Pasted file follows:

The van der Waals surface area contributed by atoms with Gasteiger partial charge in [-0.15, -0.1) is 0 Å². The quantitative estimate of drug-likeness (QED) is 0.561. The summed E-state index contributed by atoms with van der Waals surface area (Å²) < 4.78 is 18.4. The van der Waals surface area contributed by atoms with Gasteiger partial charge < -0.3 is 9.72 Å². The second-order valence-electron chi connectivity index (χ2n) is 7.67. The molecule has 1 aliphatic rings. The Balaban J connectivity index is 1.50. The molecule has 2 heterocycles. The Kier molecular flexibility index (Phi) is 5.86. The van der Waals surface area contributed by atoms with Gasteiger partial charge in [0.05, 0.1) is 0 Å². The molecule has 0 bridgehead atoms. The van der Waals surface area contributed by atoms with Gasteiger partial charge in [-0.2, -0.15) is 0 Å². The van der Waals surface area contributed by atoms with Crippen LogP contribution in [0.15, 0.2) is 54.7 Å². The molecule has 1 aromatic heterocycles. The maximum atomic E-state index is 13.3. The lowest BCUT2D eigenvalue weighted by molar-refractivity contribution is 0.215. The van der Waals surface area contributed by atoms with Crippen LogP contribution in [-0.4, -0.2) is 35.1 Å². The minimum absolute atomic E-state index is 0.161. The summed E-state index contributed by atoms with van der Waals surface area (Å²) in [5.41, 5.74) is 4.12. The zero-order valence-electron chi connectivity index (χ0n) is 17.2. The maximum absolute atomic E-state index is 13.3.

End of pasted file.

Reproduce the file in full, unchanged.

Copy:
The van der Waals surface area contributed by atoms with Gasteiger partial charge in [-0.15, -0.1) is 0 Å². The quantitative estimate of drug-likeness (QED) is 0.561. The summed E-state index contributed by atoms with van der Waals surface area (Å²) < 4.78 is 18.4. The van der Waals surface area contributed by atoms with Gasteiger partial charge < -0.3 is 9.72 Å². The second-order valence-electron chi connectivity index (χ2n) is 7.67. The molecule has 1 aliphatic rings. The Balaban J connectivity index is 1.50. The molecule has 2 heterocycles. The Kier molecular flexibility index (Phi) is 5.86. The van der Waals surface area contributed by atoms with Gasteiger partial charge in [0.05, 0.1) is 0 Å². The molecule has 0 bridgehead atoms. The van der Waals surface area contributed by atoms with Gasteiger partial charge in [-0.2, -0.15) is 0 Å². The van der Waals surface area contributed by atoms with Crippen LogP contribution in [0.15, 0.2) is 54.7 Å². The molecule has 1 aromatic heterocycles. The maximum atomic E-state index is 13.3. The lowest BCUT2D eigenvalue weighted by molar-refractivity contribution is 0.215. The van der Waals surface area contributed by atoms with Crippen LogP contribution in [-0.4, -0.2) is 35.1 Å². The minimum absolute atomic E-state index is 0.161. The summed E-state index contributed by atoms with van der Waals surface area (Å²) in [5.41, 5.74) is 4.12. The zero-order valence-electron chi connectivity index (χ0n) is 17.2. The maximum absolute atomic E-state index is 13.3.